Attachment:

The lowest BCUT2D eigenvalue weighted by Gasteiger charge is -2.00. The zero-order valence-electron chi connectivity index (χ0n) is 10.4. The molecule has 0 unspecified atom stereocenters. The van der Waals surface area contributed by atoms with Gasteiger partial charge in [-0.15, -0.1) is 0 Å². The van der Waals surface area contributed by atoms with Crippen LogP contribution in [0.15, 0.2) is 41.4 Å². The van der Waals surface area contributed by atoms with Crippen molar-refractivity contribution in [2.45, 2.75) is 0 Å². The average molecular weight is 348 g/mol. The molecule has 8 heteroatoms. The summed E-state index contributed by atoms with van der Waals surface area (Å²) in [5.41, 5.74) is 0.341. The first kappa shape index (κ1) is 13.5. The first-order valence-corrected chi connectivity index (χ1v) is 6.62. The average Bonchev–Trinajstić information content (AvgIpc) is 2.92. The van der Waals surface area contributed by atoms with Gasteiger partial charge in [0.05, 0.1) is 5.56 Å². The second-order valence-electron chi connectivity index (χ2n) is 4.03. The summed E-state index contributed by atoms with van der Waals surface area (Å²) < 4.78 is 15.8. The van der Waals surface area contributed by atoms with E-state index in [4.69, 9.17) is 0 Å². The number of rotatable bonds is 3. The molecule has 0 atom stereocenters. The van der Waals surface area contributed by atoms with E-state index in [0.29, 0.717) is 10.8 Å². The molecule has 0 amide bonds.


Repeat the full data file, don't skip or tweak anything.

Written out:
The lowest BCUT2D eigenvalue weighted by Gasteiger charge is -2.00. The zero-order valence-electron chi connectivity index (χ0n) is 10.4. The molecule has 0 unspecified atom stereocenters. The van der Waals surface area contributed by atoms with Gasteiger partial charge in [-0.15, -0.1) is 0 Å². The van der Waals surface area contributed by atoms with Crippen LogP contribution in [0.15, 0.2) is 41.4 Å². The van der Waals surface area contributed by atoms with Crippen molar-refractivity contribution in [2.45, 2.75) is 0 Å². The average molecular weight is 348 g/mol. The molecule has 8 heteroatoms. The summed E-state index contributed by atoms with van der Waals surface area (Å²) in [5.41, 5.74) is 0.341. The first kappa shape index (κ1) is 13.5. The first-order valence-corrected chi connectivity index (χ1v) is 6.62. The average Bonchev–Trinajstić information content (AvgIpc) is 2.92. The van der Waals surface area contributed by atoms with Gasteiger partial charge in [0.05, 0.1) is 5.56 Å². The second-order valence-electron chi connectivity index (χ2n) is 4.03. The summed E-state index contributed by atoms with van der Waals surface area (Å²) < 4.78 is 15.8. The van der Waals surface area contributed by atoms with E-state index in [4.69, 9.17) is 0 Å². The number of rotatable bonds is 3. The molecule has 0 atom stereocenters. The van der Waals surface area contributed by atoms with E-state index in [0.29, 0.717) is 10.8 Å². The molecule has 0 amide bonds.